You seem to presume that this is simply a US concern about Iran being too dangerous to possess nuclear weapons. I have to ask whether you truly trust an Iran armed with nuclear weapons? Again, if you are wrong, are you will

Ironically, the US is the only country in the world that has actually used this type of weapon and had come very close to using them again during the Cuban Missile Crisis.

Do you really want to get into a debate about using nuclear weapons against a country that flagrantly asaulted us during a world war? A nuclear strike that was chosen in preference to having to invade a country at a tremendous loss of life for our military and for Japanese civilians. I think your point about Hiroshima and Nagasaki has little bearing to what we are discussing with Iran.

It isn't even clear what point you are even making other than the US, under circumstances of a worldwide war, used a previously unknown class of weapons whose potential destructiveness was hardly as well understood as they were today. So what? This is the sort of "blame America" insinuation those of your ilk seem to be fond of throwing out there even if it has little relevance to the discussion.

As for the Cubin Missle Crisis. This was, at least, a conflict between two countries that weren't throwing superstition and religious sentiment into the debate. Both countries had every incentive to want to avoid nuclear war. Imagine a Cuban Missle Crisis-type situation with the ayatollahs in Iran. How do you think that would work out?

In the eyes of the world, the US is doing less to promote international security and human rights than it claims it is doing. The United States’ influence in the world is not seen as a positive one by the majority of the world's population.

I don't really see what relevance what the US is or isn't doing to promote things like human rights has to do with whether or not Iran should possess a nuclear bomb or not.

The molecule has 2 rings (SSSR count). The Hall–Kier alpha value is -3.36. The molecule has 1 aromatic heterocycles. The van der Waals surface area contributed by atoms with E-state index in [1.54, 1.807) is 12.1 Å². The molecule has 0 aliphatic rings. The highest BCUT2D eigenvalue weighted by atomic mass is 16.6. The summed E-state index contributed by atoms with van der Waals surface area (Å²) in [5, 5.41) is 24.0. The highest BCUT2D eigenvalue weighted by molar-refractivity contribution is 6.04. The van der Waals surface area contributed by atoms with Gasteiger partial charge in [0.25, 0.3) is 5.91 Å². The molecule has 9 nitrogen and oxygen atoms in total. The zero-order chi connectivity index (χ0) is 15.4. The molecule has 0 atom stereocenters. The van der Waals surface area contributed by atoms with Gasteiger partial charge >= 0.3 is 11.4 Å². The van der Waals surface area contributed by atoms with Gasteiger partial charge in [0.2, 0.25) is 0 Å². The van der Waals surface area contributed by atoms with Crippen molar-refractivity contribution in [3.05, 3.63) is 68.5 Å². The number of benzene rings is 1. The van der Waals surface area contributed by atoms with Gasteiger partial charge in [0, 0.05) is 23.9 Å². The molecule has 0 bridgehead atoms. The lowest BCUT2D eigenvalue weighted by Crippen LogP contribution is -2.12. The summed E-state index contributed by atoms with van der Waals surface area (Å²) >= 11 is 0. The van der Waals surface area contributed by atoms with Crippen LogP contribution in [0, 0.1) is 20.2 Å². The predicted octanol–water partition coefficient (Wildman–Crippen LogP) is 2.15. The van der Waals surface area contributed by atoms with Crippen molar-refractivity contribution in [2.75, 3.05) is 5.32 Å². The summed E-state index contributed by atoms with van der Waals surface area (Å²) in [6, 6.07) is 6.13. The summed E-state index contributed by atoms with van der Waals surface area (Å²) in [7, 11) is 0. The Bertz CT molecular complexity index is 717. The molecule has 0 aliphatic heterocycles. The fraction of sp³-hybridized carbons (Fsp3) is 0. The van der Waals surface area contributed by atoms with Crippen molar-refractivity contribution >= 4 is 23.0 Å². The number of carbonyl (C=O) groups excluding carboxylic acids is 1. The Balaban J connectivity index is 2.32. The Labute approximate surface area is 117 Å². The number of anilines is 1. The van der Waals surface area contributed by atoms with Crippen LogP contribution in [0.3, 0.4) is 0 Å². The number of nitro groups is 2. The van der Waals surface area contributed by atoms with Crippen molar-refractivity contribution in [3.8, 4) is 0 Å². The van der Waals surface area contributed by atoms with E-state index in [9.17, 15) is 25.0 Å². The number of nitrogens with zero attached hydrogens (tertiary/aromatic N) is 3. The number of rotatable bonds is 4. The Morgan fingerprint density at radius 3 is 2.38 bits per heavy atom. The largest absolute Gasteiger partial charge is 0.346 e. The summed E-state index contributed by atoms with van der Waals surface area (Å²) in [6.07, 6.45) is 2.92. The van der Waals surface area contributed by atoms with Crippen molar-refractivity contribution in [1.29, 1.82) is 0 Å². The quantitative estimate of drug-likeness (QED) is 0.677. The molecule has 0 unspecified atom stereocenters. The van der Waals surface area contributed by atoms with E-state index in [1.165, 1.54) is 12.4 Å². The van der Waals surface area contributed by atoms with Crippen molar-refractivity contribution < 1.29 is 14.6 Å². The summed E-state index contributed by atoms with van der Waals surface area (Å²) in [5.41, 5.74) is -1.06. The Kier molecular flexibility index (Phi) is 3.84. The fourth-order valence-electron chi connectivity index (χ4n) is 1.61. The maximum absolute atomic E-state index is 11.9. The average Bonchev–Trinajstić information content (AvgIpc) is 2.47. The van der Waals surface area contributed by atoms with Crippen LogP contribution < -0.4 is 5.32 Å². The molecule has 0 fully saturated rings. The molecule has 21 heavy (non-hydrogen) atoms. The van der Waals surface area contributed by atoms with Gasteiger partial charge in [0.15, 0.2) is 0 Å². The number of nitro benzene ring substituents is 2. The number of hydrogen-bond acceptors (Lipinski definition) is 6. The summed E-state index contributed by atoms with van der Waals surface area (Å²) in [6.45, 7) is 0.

The fact that the majority of the world's population may not like us is no surprise. I doubt they would like any country that was as powerful as the United States. Most people in the world don't inhabit democratic countries, either. During the attacks on Egypt in the past few days, a poll was conducted. 10 times as many Egyptians thought that the Mossad was more likely behind these attacks than al-Qaeda. I'm sorry to say, but whatever the faults of Americans are, a lot of people in the Third World believe in ridiculous things.


I do not appreciate that Israel is allowed to have its own stockpile of nuclear weapons while most Arab countries see it as the most hostile one in the region.

If Israel was genuinely hostile to other Arab countries, it could have used nuclear force against them a long time ago. It has never done so. Israel, at least, has a proven track record of not engaging in preemptive use of nuclear weapons for its own gains. Israel, likewise, has never threatened the existence of any other country in the region. By contrast, Iran has called for Israel's destruction and has repeatedly urged that it be destroyed quickly.

The solution is for every country that possess these lethal weapons to destroy them and disarm completely.

When the world is as fully democratic as the United States or Western Europe, this might be possible. Until then, that sort of thinking is strictly utopian. Not to mention the fact that verifying nuclear (or other WMD) disarmarment has proven to be a thornier issue than anyone ever imagined.

There is an excellent book by a former top biological weapons scientist for the Soviet Union called "Biohazard." The book's author, Ken Alibek, who defected to the United States, shows how the Soviet Union covered up its biological weapons programs in spite of international treaties and verification procedures. It is definitely worth a read if you are ever interested.


Having read the article, I wanted to add a few things:

First, Brzezinski is a smart man and a clever diplomat. One of the cleverest we've ever had. However, he himself has made decisions that have had unforseen consequences for the United States. Most people tend to believe that the United States involvement in Afghanistan began under Reagan when, in fact, it actually began under Carter. Brzezinski was the first one who really urged pro-mujahideen involvement in Afghanistan to begin with. The relation to the events in Afghanistan to al-Qaeda and 9/11 hardly has to be pointed out.